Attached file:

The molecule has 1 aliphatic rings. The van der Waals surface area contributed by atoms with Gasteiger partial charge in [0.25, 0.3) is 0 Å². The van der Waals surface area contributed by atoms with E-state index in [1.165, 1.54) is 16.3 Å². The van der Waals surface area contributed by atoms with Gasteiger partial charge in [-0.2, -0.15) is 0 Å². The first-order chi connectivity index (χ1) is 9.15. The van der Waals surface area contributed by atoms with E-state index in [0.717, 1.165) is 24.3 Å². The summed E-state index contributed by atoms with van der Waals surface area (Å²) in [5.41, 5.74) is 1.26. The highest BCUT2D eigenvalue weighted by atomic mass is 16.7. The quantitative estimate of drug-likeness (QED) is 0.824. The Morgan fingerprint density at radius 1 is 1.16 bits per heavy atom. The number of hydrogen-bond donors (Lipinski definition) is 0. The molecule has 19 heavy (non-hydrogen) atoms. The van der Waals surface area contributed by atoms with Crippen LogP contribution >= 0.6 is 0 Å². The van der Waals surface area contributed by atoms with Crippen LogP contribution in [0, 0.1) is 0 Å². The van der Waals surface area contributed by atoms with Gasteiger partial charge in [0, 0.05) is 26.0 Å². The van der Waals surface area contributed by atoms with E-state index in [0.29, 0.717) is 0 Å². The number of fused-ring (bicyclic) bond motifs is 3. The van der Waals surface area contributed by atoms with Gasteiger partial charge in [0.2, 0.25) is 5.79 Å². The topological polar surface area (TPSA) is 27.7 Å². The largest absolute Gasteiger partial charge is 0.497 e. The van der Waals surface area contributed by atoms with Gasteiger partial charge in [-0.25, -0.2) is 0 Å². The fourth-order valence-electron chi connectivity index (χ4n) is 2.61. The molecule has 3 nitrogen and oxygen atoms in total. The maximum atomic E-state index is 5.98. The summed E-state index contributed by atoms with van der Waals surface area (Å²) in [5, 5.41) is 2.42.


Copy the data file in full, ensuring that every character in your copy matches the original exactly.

The molecule has 1 aliphatic rings. The van der Waals surface area contributed by atoms with Gasteiger partial charge in [0.25, 0.3) is 0 Å². The van der Waals surface area contributed by atoms with E-state index in [1.165, 1.54) is 16.3 Å². The van der Waals surface area contributed by atoms with Gasteiger partial charge in [-0.2, -0.15) is 0 Å². The first-order chi connectivity index (χ1) is 9.15. The van der Waals surface area contributed by atoms with E-state index in [0.717, 1.165) is 24.3 Å². The summed E-state index contributed by atoms with van der Waals surface area (Å²) in [5.41, 5.74) is 1.26. The highest BCUT2D eigenvalue weighted by atomic mass is 16.7. The quantitative estimate of drug-likeness (QED) is 0.824. The Morgan fingerprint density at radius 1 is 1.16 bits per heavy atom. The number of hydrogen-bond donors (Lipinski definition) is 0. The molecule has 19 heavy (non-hydrogen) atoms. The van der Waals surface area contributed by atoms with Crippen LogP contribution >= 0.6 is 0 Å². The van der Waals surface area contributed by atoms with Crippen LogP contribution in [0, 0.1) is 0 Å². The van der Waals surface area contributed by atoms with Gasteiger partial charge in [0, 0.05) is 26.0 Å². The van der Waals surface area contributed by atoms with E-state index in [0.29, 0.717) is 0 Å². The number of fused-ring (bicyclic) bond motifs is 3. The van der Waals surface area contributed by atoms with Gasteiger partial charge in [0.2, 0.25) is 5.79 Å². The topological polar surface area (TPSA) is 27.7 Å². The largest absolute Gasteiger partial charge is 0.497 e. The van der Waals surface area contributed by atoms with Gasteiger partial charge in [-0.25, -0.2) is 0 Å². The fourth-order valence-electron chi connectivity index (χ4n) is 2.61. The molecule has 3 nitrogen and oxygen atoms in total. The maximum atomic E-state index is 5.98. The summed E-state index contributed by atoms with van der Waals surface area (Å²) in [5, 5.41) is 2.42.